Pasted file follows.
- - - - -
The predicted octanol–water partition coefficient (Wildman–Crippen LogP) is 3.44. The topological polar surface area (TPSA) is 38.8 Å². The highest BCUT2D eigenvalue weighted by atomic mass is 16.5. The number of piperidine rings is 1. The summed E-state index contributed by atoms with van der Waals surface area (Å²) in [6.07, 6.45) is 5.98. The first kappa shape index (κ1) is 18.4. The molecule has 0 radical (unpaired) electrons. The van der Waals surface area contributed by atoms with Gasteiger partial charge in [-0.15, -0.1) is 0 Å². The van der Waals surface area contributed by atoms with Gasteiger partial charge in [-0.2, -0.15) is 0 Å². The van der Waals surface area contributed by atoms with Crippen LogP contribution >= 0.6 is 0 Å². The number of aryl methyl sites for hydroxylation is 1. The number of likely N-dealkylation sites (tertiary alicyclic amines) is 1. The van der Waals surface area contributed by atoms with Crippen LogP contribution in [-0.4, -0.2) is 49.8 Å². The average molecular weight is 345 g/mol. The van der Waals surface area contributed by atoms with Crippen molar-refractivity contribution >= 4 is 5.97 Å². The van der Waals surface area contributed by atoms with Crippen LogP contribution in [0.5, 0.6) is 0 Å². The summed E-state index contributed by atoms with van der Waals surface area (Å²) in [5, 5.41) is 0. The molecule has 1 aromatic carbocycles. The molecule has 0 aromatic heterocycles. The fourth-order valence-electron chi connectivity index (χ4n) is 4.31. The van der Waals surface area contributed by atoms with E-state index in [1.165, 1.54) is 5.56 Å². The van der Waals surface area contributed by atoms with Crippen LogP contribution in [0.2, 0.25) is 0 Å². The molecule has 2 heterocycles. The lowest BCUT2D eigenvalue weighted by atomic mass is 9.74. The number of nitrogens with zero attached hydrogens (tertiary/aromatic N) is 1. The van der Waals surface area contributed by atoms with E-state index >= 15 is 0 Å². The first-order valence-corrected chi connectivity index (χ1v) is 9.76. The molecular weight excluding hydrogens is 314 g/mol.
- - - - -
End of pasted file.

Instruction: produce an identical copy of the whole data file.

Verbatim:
The predicted octanol–water partition coefficient (Wildman–Crippen LogP) is 3.44. The topological polar surface area (TPSA) is 38.8 Å². The highest BCUT2D eigenvalue weighted by atomic mass is 16.5. The number of piperidine rings is 1. The summed E-state index contributed by atoms with van der Waals surface area (Å²) in [6.07, 6.45) is 5.98. The first kappa shape index (κ1) is 18.4. The molecule has 0 radical (unpaired) electrons. The van der Waals surface area contributed by atoms with Gasteiger partial charge in [-0.15, -0.1) is 0 Å². The van der Waals surface area contributed by atoms with Gasteiger partial charge in [-0.2, -0.15) is 0 Å². The van der Waals surface area contributed by atoms with Crippen LogP contribution >= 0.6 is 0 Å². The number of aryl methyl sites for hydroxylation is 1. The number of likely N-dealkylation sites (tertiary alicyclic amines) is 1. The van der Waals surface area contributed by atoms with Crippen LogP contribution in [-0.4, -0.2) is 49.8 Å². The average molecular weight is 345 g/mol. The van der Waals surface area contributed by atoms with Crippen molar-refractivity contribution >= 4 is 5.97 Å². The van der Waals surface area contributed by atoms with Crippen LogP contribution in [0.5, 0.6) is 0 Å². The summed E-state index contributed by atoms with van der Waals surface area (Å²) in [5, 5.41) is 0. The molecule has 1 aromatic carbocycles. The molecule has 0 aromatic heterocycles. The fourth-order valence-electron chi connectivity index (χ4n) is 4.31. The van der Waals surface area contributed by atoms with E-state index in [1.165, 1.54) is 5.56 Å². The van der Waals surface area contributed by atoms with Crippen LogP contribution in [0.2, 0.25) is 0 Å². The molecule has 2 heterocycles. The lowest BCUT2D eigenvalue weighted by atomic mass is 9.74. The number of nitrogens with zero attached hydrogens (tertiary/aromatic N) is 1. The van der Waals surface area contributed by atoms with E-state index >= 15 is 0 Å². The first-order valence-corrected chi connectivity index (χ1v) is 9.76. The molecular weight excluding hydrogens is 314 g/mol.